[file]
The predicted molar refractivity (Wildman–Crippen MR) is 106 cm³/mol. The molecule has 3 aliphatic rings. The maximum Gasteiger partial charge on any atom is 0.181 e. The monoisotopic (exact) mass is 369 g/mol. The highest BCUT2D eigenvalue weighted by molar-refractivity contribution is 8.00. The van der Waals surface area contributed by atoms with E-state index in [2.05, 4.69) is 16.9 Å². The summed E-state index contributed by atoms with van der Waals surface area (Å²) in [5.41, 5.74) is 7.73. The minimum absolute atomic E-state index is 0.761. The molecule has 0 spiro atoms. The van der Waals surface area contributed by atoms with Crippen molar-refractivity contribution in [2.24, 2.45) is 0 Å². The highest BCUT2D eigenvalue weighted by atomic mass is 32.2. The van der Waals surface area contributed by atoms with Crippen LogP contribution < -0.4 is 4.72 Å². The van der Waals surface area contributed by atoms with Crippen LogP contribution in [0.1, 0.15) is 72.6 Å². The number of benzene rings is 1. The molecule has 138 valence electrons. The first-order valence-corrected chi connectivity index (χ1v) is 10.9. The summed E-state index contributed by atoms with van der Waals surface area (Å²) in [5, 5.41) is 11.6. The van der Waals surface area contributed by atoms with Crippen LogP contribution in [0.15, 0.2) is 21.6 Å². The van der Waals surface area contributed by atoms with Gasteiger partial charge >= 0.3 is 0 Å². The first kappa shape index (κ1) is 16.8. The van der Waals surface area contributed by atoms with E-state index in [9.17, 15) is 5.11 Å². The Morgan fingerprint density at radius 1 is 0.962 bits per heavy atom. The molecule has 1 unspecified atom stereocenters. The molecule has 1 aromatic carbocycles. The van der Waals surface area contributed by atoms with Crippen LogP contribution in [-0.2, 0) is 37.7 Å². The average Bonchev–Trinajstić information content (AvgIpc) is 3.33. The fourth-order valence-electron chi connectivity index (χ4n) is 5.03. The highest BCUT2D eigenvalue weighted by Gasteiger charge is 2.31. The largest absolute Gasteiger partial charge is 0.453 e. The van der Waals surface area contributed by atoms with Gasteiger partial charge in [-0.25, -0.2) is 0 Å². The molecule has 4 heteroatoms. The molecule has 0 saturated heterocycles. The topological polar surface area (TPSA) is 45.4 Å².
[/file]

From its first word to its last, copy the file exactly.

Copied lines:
The predicted molar refractivity (Wildman–Crippen MR) is 106 cm³/mol. The molecule has 3 aliphatic rings. The maximum Gasteiger partial charge on any atom is 0.181 e. The monoisotopic (exact) mass is 369 g/mol. The highest BCUT2D eigenvalue weighted by molar-refractivity contribution is 8.00. The van der Waals surface area contributed by atoms with E-state index in [2.05, 4.69) is 16.9 Å². The summed E-state index contributed by atoms with van der Waals surface area (Å²) in [5.41, 5.74) is 7.73. The minimum absolute atomic E-state index is 0.761. The molecule has 0 spiro atoms. The van der Waals surface area contributed by atoms with Crippen molar-refractivity contribution in [2.24, 2.45) is 0 Å². The highest BCUT2D eigenvalue weighted by atomic mass is 32.2. The van der Waals surface area contributed by atoms with Crippen LogP contribution < -0.4 is 4.72 Å². The van der Waals surface area contributed by atoms with Crippen LogP contribution in [0.1, 0.15) is 72.6 Å². The number of benzene rings is 1. The molecule has 138 valence electrons. The first-order valence-corrected chi connectivity index (χ1v) is 10.9. The summed E-state index contributed by atoms with van der Waals surface area (Å²) in [5, 5.41) is 11.6. The van der Waals surface area contributed by atoms with Crippen LogP contribution in [0.15, 0.2) is 21.6 Å². The van der Waals surface area contributed by atoms with Gasteiger partial charge >= 0.3 is 0 Å². The first kappa shape index (κ1) is 16.8. The van der Waals surface area contributed by atoms with E-state index in [9.17, 15) is 5.11 Å². The Morgan fingerprint density at radius 1 is 0.962 bits per heavy atom. The molecule has 1 unspecified atom stereocenters. The molecule has 1 aromatic carbocycles. The van der Waals surface area contributed by atoms with Crippen LogP contribution in [-0.2, 0) is 37.7 Å². The average Bonchev–Trinajstić information content (AvgIpc) is 3.33. The fourth-order valence-electron chi connectivity index (χ4n) is 5.03. The highest BCUT2D eigenvalue weighted by Gasteiger charge is 2.31. The largest absolute Gasteiger partial charge is 0.453 e. The van der Waals surface area contributed by atoms with Gasteiger partial charge in [-0.25, -0.2) is 0 Å². The molecule has 4 heteroatoms. The molecule has 0 saturated heterocycles. The topological polar surface area (TPSA) is 45.4 Å².